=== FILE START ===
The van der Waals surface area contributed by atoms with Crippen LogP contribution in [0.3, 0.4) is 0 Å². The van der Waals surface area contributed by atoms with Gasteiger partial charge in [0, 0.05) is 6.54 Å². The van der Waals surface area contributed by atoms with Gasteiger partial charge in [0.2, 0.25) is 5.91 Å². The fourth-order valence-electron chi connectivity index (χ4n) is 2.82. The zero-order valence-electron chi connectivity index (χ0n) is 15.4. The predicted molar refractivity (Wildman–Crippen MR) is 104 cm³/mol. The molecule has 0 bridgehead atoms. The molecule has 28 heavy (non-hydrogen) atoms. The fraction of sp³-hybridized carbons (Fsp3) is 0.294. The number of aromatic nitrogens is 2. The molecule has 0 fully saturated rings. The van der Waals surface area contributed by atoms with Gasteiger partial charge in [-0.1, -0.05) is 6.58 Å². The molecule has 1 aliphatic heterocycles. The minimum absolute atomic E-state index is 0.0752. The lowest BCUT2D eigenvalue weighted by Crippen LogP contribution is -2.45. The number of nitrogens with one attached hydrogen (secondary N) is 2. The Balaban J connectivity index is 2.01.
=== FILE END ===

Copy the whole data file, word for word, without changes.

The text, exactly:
The van der Waals surface area contributed by atoms with Crippen LogP contribution in [0.3, 0.4) is 0 Å². The van der Waals surface area contributed by atoms with Gasteiger partial charge in [0, 0.05) is 6.54 Å². The van der Waals surface area contributed by atoms with Gasteiger partial charge in [0.2, 0.25) is 5.91 Å². The fourth-order valence-electron chi connectivity index (χ4n) is 2.82. The zero-order valence-electron chi connectivity index (χ0n) is 15.4. The predicted molar refractivity (Wildman–Crippen MR) is 104 cm³/mol. The molecule has 0 bridgehead atoms. The molecule has 28 heavy (non-hydrogen) atoms. The fraction of sp³-hybridized carbons (Fsp3) is 0.294. The number of aromatic nitrogens is 2. The molecule has 0 fully saturated rings. The van der Waals surface area contributed by atoms with Gasteiger partial charge in [-0.1, -0.05) is 6.58 Å². The molecule has 1 aliphatic heterocycles. The minimum absolute atomic E-state index is 0.0752. The lowest BCUT2D eigenvalue weighted by Crippen LogP contribution is -2.45. The number of nitrogens with one attached hydrogen (secondary N) is 2. The Balaban J connectivity index is 2.01.